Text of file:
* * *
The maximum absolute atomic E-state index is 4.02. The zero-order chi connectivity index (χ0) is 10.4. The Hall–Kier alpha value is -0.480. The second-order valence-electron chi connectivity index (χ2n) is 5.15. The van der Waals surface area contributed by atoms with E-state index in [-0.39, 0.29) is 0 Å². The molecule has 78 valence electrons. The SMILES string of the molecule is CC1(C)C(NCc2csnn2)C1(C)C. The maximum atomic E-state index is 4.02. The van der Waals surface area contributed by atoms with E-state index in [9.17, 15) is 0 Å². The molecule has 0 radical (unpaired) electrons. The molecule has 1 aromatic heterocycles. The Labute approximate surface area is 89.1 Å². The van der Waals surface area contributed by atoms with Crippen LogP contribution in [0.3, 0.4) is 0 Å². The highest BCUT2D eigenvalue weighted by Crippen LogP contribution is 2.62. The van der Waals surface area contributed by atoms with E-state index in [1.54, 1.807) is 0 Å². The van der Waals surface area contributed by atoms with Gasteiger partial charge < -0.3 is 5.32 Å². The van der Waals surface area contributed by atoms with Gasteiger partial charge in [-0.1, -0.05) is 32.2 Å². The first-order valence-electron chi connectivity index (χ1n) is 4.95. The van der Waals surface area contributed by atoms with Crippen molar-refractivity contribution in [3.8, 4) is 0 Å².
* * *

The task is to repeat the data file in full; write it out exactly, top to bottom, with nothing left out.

The maximum absolute atomic E-state index is 4.02. The zero-order chi connectivity index (χ0) is 10.4. The Hall–Kier alpha value is -0.480. The second-order valence-electron chi connectivity index (χ2n) is 5.15. The van der Waals surface area contributed by atoms with E-state index in [-0.39, 0.29) is 0 Å². The molecule has 78 valence electrons. The SMILES string of the molecule is CC1(C)C(NCc2csnn2)C1(C)C. The maximum atomic E-state index is 4.02. The van der Waals surface area contributed by atoms with E-state index in [9.17, 15) is 0 Å². The molecule has 0 radical (unpaired) electrons. The molecule has 1 aromatic heterocycles. The Labute approximate surface area is 89.1 Å². The van der Waals surface area contributed by atoms with Crippen LogP contribution in [0.3, 0.4) is 0 Å². The highest BCUT2D eigenvalue weighted by Crippen LogP contribution is 2.62. The van der Waals surface area contributed by atoms with E-state index in [1.54, 1.807) is 0 Å². The van der Waals surface area contributed by atoms with Gasteiger partial charge < -0.3 is 5.32 Å². The van der Waals surface area contributed by atoms with Gasteiger partial charge in [-0.1, -0.05) is 32.2 Å². The first-order valence-electron chi connectivity index (χ1n) is 4.95. The van der Waals surface area contributed by atoms with Crippen molar-refractivity contribution in [3.8, 4) is 0 Å².